China has a strategic dilemma. They’re frustrated by the status quo, and they’re probing for ways to change it. But taking big, bold actions would come at an extraordinary cost to them. You can’t eliminate the possibility that they would be willing to pay that cost, and so we have to be prepared for it. But if you accept the proposition that war is inevitable, and we must do everything we possibly can to prepare for it now, then you risk precipitating the very outcome that your strategy is designed to prevent.
Both leaders held their ground on key issues without offering concessions in either direction. Even so, Biden and Xi clearly set a tone for their respective governments that tensions must be managed and that neither side seeks unbridled confrontation with the other.
The most valuable commodity in Washington is the president’s time, the more the administration demonstrates capacity to marshal tangible support for meeting the region’s key economic, health, and climate priorities, the more influence the U.S. will gain in the [Indo-Pacific] region.
Neither [President Biden or President Xi] will want to be seen as softening his approach toward the other, but at the same time, neither leader will see profit in allowing the relationship to escalate significantly beyond current levels of tension. As such, the relationship likely will navigate between a pretty firm floor and ceiling over the coming year.
The crux of [America's China] strategy is to advance interests, uphold values, and strengthen cohesion with allies and partners. One hopes that the Biden administration will be able to move discussion from questions of toughness to measures of effectiveness in delivering tangible results.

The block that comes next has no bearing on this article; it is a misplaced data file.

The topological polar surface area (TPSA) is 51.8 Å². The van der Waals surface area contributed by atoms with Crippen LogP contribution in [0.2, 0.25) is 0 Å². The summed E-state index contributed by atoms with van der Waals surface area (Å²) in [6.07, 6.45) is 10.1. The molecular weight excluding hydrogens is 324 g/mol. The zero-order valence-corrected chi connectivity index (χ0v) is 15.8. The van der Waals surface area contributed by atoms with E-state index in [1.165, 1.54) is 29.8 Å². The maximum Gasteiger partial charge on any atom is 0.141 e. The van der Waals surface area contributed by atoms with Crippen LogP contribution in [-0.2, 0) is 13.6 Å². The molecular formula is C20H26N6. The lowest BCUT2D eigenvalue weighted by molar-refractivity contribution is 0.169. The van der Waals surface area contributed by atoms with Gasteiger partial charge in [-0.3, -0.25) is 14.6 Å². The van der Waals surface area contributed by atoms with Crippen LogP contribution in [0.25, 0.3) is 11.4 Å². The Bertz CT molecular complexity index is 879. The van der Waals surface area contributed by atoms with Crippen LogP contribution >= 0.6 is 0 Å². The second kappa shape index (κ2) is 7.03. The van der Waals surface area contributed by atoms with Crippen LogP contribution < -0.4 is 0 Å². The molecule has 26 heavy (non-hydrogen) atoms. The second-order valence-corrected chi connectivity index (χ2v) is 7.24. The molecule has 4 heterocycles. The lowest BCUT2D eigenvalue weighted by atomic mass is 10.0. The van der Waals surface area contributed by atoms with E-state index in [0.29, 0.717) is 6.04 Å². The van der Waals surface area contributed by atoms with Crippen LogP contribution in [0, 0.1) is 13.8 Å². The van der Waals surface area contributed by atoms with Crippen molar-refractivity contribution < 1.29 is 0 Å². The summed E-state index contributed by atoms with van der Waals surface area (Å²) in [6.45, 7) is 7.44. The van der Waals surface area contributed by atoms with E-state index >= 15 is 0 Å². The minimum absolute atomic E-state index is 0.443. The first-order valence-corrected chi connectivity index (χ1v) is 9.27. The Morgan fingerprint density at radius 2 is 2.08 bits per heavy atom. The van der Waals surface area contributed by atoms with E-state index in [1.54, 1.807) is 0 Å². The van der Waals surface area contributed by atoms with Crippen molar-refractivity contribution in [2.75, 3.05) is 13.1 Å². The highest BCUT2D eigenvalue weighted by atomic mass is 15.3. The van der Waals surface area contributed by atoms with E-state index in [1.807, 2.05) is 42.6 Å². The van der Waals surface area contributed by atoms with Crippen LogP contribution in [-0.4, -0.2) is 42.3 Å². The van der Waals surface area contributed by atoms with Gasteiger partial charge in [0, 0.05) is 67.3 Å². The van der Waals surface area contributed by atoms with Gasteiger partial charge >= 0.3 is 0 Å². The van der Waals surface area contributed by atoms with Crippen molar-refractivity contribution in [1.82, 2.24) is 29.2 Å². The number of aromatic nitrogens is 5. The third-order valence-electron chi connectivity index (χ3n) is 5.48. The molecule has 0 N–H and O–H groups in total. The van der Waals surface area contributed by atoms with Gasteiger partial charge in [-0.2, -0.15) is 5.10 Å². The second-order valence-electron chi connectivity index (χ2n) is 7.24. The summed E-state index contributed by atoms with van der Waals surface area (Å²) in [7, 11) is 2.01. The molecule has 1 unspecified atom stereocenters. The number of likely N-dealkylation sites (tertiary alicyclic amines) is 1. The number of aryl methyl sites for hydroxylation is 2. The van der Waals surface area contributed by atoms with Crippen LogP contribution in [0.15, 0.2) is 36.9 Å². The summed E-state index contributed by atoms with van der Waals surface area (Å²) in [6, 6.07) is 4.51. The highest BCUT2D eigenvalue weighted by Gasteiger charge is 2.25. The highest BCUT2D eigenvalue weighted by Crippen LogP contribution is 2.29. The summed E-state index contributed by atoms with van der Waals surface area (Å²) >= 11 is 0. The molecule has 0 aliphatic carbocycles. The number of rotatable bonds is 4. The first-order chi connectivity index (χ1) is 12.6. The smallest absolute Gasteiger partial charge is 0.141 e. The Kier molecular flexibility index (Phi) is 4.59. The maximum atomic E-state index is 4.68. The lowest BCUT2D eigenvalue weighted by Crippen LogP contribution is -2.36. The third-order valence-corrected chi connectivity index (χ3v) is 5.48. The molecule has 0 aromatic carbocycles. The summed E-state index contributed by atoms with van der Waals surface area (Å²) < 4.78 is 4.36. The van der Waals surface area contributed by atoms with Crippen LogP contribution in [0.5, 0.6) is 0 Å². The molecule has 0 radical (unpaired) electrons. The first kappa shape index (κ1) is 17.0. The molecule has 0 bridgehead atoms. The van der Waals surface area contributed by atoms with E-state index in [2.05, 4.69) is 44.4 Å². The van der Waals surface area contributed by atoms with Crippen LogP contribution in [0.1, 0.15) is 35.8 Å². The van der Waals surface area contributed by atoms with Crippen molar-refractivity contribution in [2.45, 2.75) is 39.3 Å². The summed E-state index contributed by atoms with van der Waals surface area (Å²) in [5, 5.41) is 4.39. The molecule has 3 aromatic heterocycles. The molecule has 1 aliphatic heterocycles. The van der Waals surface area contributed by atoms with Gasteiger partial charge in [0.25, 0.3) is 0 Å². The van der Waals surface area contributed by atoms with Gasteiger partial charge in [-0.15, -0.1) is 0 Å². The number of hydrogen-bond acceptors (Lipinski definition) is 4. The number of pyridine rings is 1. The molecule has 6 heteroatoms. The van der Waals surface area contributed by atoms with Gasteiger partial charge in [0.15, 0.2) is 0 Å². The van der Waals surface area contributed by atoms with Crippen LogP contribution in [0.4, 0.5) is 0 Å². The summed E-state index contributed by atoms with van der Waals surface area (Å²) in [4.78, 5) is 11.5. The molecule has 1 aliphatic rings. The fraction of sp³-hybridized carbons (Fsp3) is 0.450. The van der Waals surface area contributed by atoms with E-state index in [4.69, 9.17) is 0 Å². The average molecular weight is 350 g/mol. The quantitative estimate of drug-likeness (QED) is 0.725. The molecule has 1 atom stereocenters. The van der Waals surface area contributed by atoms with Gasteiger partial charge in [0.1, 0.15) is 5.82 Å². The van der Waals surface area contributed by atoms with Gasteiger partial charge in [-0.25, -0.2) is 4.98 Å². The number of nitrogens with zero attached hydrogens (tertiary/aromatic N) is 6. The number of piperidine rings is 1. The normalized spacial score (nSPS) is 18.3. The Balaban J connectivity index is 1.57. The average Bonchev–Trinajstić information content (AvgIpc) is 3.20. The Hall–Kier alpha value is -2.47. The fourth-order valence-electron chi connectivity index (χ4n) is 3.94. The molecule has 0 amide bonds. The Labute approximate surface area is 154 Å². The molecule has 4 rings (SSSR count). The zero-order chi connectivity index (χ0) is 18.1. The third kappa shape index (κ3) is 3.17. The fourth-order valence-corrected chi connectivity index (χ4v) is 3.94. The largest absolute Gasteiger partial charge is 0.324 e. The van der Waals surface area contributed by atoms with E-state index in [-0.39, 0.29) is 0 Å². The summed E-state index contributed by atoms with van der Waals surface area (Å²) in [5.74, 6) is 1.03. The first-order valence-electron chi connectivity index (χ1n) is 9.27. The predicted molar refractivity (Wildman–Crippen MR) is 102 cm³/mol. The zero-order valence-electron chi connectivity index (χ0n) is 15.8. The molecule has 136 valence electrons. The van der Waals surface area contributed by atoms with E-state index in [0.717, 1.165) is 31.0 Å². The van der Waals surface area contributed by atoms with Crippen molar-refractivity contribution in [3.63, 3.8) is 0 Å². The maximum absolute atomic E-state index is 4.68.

I don’t think it came as any surprise to Beijing that the Biden administration would prioritize efforts to repair alliance relationships, but the speed and the substance at which these efforts are moving forward, I think, has exceeded Beijing’s expectations.
With the downward trajectory in [U.S.-China] relations, the incoming ambassador ideally will need to have a visible connection to the president and his senior advisers, familiarity with the range of issues that comprise the relationship, and a future in American politics. The more the ambassador is seen as likely to wield influence in the future on issues affecting China, the higher the cost and risk for Beijing to mistreat him/her.
Watch for the gradual return of “strategic maturity.” [The U.S. under the Biden administration and China] will relearn how to walk and chew gum at the same time, e.g., by addressing sources of tension forthrightly and coordinating on issues where complementary efforts would be mutually beneficial, such as global COVID-19 vaccine distribution. Neither Washington nor Beijing will be guided in its approach to the relationship by amity or starry-eyed optimism about improving U.S.-China relations … but over time will become less confrontational and rhetorically venomous.
The most significant actions Biden could take on China in his first 100 days would not relate directly to China. Restoring American leadership in tackling global challenges, repairing relationships with allies and partners, countering the spread of Covid-19 at home and abroad, reviving an economy slammed by the pandemic — any of these steps would disprove Beijing’s belief that America has lost its capacity for self-correction.